# current through inductor

#### vvkannan

Joined Aug 9, 2008
138
I have a doubt about regarding inductors
If i connect a 1v source to an 1H inductor (without a resistor) would the current vs time(x axis) graph be a straight line with slope 'one' passing through the origin before reaching the curent reaches a constant value?

#### vvkannan

Joined Aug 9, 2008
138
Thank you for replying.I meant to ask what would exactly happen if there is nothing in the circuit except the constant voltage source and inductor.
The inductor would oppose the current initially.so zero current.and at steady state say a constant current flows.In between (though a very small time) will it be a straight line(i.e) a line with slope 1 if voltage is 1v and inductance is 1H according to the equation i=(1/L)*(integral(V dt)).

#### mik3

Joined Feb 4, 2008
4,846
It will be a straight line to a close approximation because inductors are not purely inductive, they have resistance too due to the copper wire.

#### steveb

Joined Jul 3, 2008
2,431
Strictly speaking, the response is an exponential shape, but initially is will look very close to a straight line. This assumes you are asking about doing an actual experiment, which your question seems to imply.

Obviously, theoretically, a perfect inductor and perfect voltage source would create a straight line (with slope 1) that goes to infinity and never reaches a constant value.

#### vvkannan

Joined Aug 9, 2008
138
I understand.Thank you

#### hgmjr

Joined Jan 28, 2005
9,029
Strictly speaking, the response is an exponential shape, but initially is will look very close to a straight line. This assumes you are asking about doing an actual experiment, which your question seems to imply.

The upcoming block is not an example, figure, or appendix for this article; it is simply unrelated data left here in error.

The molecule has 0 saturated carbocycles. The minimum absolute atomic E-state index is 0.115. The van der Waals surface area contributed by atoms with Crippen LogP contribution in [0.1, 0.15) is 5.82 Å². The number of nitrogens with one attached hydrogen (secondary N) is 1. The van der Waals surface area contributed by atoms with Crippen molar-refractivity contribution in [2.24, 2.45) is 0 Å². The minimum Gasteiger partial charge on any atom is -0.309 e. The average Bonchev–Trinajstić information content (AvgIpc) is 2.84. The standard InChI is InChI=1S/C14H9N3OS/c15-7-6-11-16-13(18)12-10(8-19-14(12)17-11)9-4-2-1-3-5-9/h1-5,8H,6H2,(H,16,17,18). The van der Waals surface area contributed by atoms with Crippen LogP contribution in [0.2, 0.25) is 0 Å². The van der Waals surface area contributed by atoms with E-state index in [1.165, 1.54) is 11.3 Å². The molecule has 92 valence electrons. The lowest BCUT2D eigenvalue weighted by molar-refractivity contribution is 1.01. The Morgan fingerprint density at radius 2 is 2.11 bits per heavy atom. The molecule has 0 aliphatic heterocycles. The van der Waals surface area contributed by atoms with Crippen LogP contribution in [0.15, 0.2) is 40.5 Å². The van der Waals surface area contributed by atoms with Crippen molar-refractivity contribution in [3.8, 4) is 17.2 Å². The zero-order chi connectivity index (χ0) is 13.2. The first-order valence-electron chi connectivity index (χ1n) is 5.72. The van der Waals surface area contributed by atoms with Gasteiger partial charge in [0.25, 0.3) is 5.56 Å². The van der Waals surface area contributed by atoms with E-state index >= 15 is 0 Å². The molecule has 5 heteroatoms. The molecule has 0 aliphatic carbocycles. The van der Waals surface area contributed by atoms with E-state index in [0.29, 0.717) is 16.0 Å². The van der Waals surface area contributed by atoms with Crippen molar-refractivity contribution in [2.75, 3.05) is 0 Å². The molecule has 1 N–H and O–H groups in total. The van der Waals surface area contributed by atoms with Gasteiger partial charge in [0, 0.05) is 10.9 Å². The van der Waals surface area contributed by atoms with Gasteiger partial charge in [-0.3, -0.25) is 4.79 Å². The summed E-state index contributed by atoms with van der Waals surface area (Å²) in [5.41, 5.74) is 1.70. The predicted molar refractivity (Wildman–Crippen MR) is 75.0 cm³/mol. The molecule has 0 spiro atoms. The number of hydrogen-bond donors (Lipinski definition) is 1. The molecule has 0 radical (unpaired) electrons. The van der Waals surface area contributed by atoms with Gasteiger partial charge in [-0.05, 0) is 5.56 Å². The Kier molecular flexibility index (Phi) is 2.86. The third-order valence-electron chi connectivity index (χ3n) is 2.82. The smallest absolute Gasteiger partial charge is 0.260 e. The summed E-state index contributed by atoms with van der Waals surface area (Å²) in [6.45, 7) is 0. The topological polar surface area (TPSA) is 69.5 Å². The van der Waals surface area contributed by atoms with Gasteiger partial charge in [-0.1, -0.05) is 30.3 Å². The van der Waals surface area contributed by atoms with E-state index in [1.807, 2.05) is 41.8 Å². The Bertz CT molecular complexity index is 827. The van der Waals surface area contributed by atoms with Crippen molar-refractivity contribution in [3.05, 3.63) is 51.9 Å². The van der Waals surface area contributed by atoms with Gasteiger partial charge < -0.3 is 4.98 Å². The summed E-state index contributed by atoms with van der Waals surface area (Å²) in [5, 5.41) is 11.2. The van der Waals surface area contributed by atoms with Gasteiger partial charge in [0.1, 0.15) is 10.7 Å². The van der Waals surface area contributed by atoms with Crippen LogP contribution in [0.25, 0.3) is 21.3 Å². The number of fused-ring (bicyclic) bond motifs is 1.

Obviously, theoretically, a perfect inductor and perfect voltage source would create a straight line (with slope 1) that goes to infinity and never reaches a constant value.
It is my understanding that an ideal inductor when driven from an ideal voltage source is described by the equation:

$\frac{\Delta i}{\Delta t}\ =\ \frac{V}{L}$

Where $\frac{\Delta i}{\Delta t}$ is the change in current with respect to time having the units of $\frac{Amps}{Second}$ which equates to the slope of the curve,
and V equals the applied ideal voltage expressed in Volts and L is the inductance of the ideal inductor expressed in Henries.
The slope in this case would vary depending on the value of V and L. There are of course values of V and L that would produce a slope of 1. An example would be a 1H inductor together with a 1V source.

hgmjr

#### steveb

Joined Jul 3, 2008
2,431
It is my understanding that an ideal inductor when driven from an ideal voltage source is described by the equation:

The slope in this case would vary depending on the value of V and L. There are of course values of V and L that would produce a slope of 1. An example would be a 1H inductor together with a 1V source.

hgmjr
Yes, that's what I meant, but I should have been more clear. His question specifically mentions 1V supply with 1 H inductor. So, I was just trying to address his question.